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  35. Fires claim two Jonesboro homes

    by Sarah Craighead Dedmon

    Jonesboro-Roque Bluffs Fire Chief Mike Schoppee said no people were injured in separate fires that destroyed two homes last week.

    Seven departments responded to a fire that destroyed the home of Joe and Janet Mawhinney in Jonesboro on Sunday, March 29. Chief Schoppee said a wood fire in an outbuilding spread to the main structure. “The [outbuilding] was fully engulfed when we arrived,” said Schoppee, “and the garage was already on fire, and it was attached to the house.”

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  36. WHRL becomes Women for Healthy Rural Living

    After 15 years of advancing opportunities for health and wellness in Downeast Maine, the Women’s Health Resource Library (WHRL) is changing its name. In 2005, the organization was born out of a desire to help women and families become active and informed partners in their own health care via a lending library. Over the years, WHRL realized that wellness is best advanced by going out into the community and helping people meet their most fundamental needs. This hands-on approach has proven far more effective than the lending library, which is now the least of their services.

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  37. DECH sets record straight on supply shortages

    by Sarah Craighead Dedmon

    Down East Community Hospital spokesperson Julie Hixson last week took to social media to address inaccurate rumors that the hospital’s lack of PPEs (personal protective equipment) was due to financial constraints.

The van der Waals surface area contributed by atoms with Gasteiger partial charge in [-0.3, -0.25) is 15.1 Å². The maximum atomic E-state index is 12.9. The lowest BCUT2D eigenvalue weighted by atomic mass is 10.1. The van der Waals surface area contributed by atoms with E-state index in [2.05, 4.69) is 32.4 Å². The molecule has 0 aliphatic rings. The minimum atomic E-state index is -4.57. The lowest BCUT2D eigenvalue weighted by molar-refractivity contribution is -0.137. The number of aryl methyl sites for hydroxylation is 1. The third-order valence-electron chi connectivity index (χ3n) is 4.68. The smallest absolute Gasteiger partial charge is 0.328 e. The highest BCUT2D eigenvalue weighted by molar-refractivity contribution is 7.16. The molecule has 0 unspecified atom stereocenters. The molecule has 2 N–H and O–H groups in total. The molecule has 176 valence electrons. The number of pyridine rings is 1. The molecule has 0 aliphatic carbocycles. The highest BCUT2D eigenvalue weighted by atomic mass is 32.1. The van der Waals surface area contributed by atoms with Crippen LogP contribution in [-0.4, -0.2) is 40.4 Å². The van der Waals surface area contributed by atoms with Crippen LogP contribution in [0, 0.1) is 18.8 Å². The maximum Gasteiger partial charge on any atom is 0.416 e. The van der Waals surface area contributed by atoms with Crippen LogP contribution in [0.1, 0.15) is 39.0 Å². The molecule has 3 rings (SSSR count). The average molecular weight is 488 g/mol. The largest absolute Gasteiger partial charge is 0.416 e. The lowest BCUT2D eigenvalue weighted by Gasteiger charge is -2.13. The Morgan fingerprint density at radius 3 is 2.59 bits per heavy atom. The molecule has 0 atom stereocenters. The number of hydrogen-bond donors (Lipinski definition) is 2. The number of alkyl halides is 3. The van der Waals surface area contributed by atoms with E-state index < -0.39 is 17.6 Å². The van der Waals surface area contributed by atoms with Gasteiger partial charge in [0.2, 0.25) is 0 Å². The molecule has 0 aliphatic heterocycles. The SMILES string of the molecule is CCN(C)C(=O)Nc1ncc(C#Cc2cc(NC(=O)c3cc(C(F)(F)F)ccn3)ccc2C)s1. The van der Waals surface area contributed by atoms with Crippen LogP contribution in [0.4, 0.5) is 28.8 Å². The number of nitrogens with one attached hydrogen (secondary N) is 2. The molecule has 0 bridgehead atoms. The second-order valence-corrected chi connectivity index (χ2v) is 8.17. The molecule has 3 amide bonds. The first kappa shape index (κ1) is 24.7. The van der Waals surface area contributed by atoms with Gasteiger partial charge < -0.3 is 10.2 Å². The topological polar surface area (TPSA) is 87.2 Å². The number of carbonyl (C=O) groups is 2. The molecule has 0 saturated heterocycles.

“This couldn’t be further from the truth,” wrote Hixson. “We feel it is important to communicate to our staff and community members that our access to PPE has nothing, whatsoever, to do with our financial condition or decisions.”

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  38. Center strives to nourish arts community

    by Lauren Koss

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  39. New fishing regulations

    by V. Paul Reynolds

    Fishing regulations, like any rules or regulations, are not easy to love. Some time ago, as fishing law books got thicker and the water-by-water rules got increasingly complex with multiple S-codes and exceptions to the General Law, a cynic made the observation that a serious law-abiding angler needed two companions with him on the water: a Sherpa to carry the law book and a lawyer to interpret the regulations and S code for each body of water.

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  40. State ‘Stay Healthy at Home’ directive: What does it change Downeast?

    by Sarah Craighead Dedmon

    Governor Janet Mills held a press conference yesterday announcing new, stricter measures to prevent the spread of COVID-19 in Maine. Called the “Stay Healthy at Home” directive, the measure urges Mainers to self-isolate, extends the prohibition on classroom education until May 1, and puts specific headcount limitations on essential retail establishments like grocery stores and gas stations.